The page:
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AN INGENIOUS PAIR.

BY

W. PETT RIDGE.

The Lucania was within a few hours of bumping against the tender at Liverpool. Folk were on deck who had not been on deck since the start, and were guessing the time still to be occupied with some want of luck. Certain people are altogether at sea when they are on board ship.

"I must finish packing up," said Miss Carr.

"There is no hurry," urged Mr. Moorgate.

"There will be if I don't begin at once. Madame Welby—she's the contralto, you know, in our concert party—she began to pack up soon after we left New York. I thought that was a little too previous."

"I want to say something to you before we say good-bye at Liverpool."

"You Members of Parliament are always anxious to deliver addresses," said Miss Carr sedately.

"I haven't much to say. I only want——"

Two ladies were coming near. Miss Carr sprang up from her deck chair with the quickness that youth—and alas! only youth—enjoys.

"Write," she said in a half whisper. The two American ladies were very near.

"Perhaps I shall do it better that way," confessed young Mr. Moorgate, M.P. "It's a subject which I have not hitherto treated."

"Be sure to be very careful then," she said brightly.

"I will."

Miss Carr went quickly down the gangway, and Moorgate walked away to smoke, and to think out the wording of his letter. He was—so the newspapers said—a Member of much ability, but this task was one that tested his capabilities. He selected from his case the pleasantest-looking cigar that it contained.

"She don't seem to give him too much encouragement, Trixy," said Mrs. Penbether to her daughter.

Miss Trixy Penbether was a flat young lady with pince-nez that gripped her nose in a way that made everybody else's eyes water.

"I don't know that that ain't the best plan," said Miss Penbether thoughtfully. "I'm a bit afraid I've overdone the encouragement racket. Seems to me it ain't a bad idea to play a little 'stand your distance' sort of tune."

"All depends on the man, Trixy."

"That's true." Miss Penbether sighed, and took a piece of gum from her pocket. "Pity so much should depend on the man, but it is so, and it's no use dodgin' the fact. Where did you say his country place was, ma?"

Ma repeated the information.

"If there was anything else now that we could think of," went on Miss Penbether, "any way of crabbin' the deal of this Carr girl, I'd like to give it a chance. Can you think of anything, ma?"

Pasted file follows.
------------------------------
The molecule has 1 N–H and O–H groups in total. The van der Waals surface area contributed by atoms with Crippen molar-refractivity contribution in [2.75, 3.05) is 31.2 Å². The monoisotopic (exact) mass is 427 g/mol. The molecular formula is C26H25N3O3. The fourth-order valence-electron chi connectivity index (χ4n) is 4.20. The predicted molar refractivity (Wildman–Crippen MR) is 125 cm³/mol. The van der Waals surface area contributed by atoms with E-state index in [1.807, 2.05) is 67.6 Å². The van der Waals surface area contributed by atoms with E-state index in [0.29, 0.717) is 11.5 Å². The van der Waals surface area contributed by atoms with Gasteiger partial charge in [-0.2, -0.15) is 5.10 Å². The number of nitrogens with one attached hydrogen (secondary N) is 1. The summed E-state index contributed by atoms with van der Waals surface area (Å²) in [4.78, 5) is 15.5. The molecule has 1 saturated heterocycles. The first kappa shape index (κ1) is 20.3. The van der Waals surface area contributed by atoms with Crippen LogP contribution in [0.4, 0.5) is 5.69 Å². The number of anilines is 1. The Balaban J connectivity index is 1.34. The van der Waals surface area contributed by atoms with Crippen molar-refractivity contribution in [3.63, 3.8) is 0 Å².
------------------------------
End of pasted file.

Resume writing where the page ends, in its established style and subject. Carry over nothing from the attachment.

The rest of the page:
"Not jest for the moment, my girl."

"I wonder now——"

"You've done your best, Trixy," said her mother soothingly, "you can't do more'n your best."

"Some other girl can, p'raps. She'll go right away to her mother, I reckon, won't she? Mr. Moorgate's going to London, because he's due at the House."

"That's how it's going to pan out, my girl. If we can only keep 'em apart till we get on the cars so much the better for our little game."

Mr. Moorgate strolled back, and sat down in his deck chair. He had hummed thoughtfully a line or two of a gavotte before he noticed his American friends.

"Glad to be at your journey's end, Mrs. Penbether?"

"We're sorry to say good-bye to our friends," answered Miss Penbether for her mother. "It's been a great time this last six days," she sighed. "I don't seem like the same girl."

"I can assure you that you are," said Mr. Moorgate reassuringly. "I have watched you carefully, and I should have been the first to notice any change."

"Should have thought you'd been too much engaged with that girl in the concert company. What's her name, ma? Carr, ain't it?"

"I like Miss Carr very much," said Moorgate.

"So do a lot of people I reckon. I s'pose these girls lost count of their sweethearts. There's so many of 'em. Which way do you go from Liverpool, Mr. Moorgate?"

"I go on to London, after I——" He stopped. "I'm not quite sure whether I shall go by the special or not."

"We'll come and hear one of your debates at the House of Repre——mean to say the House of Commons."

"I thought you were over for pleasure?"

"And business combined," interposed Mrs. Penbether.

"I suppose this Carr girl goes home to her mother from Liverpool, Mr. Moorgate?"

"I am sorry to say that I know nothing definite of Miss Carr's future action. She is an independent young person, and she generally performs just as she likes."

Miss Trixy Penbether looked at her mother, and her left eyelid moved.

"Only met her on this voyage, have you, Mr. Moorgate?"

"Only on this voyage."

"Ah!"

"What do you mean by 'ah'?" demanded Moorgate, M.P., hotly. The ejaculations of ladies are sometimes marvellously effective.

"Nothin' much, Mr. Moorgate. By-the-bye, I want you to write your name in this book you gave me coming across on the—— Got a pencil?"

Moorgate almost snatched the book from Miss Penbether. He also took the proffered pencil.

"Write 'sincerely yours' or 'affectionately yours,' Mr. Moorgate. You're the first English senator we've ever struck, you know."

He wrote his name without any endearing preface, and walked away.

"Reckon he's mad about somethin'," said Trixy Penbether.

"There's no counting for these high-bred men," explained her mother.

"If I don't have him," said Miss Penbether, "I'll bet my last nickel that she shan't."

"’Taint likely," said her mother, "we’ll see to that."

The concert party was so busily engaged in packing up that Moorgate was unable to get within speaking distance of Miss Carr. Words of admiration cannot with convenience be shouted into a cabin occupied by (in addition to one's heart's desire) a matronly contralto and a number of bags and things. All that young Mr. Moorgate could do was to give the deck steward a letter.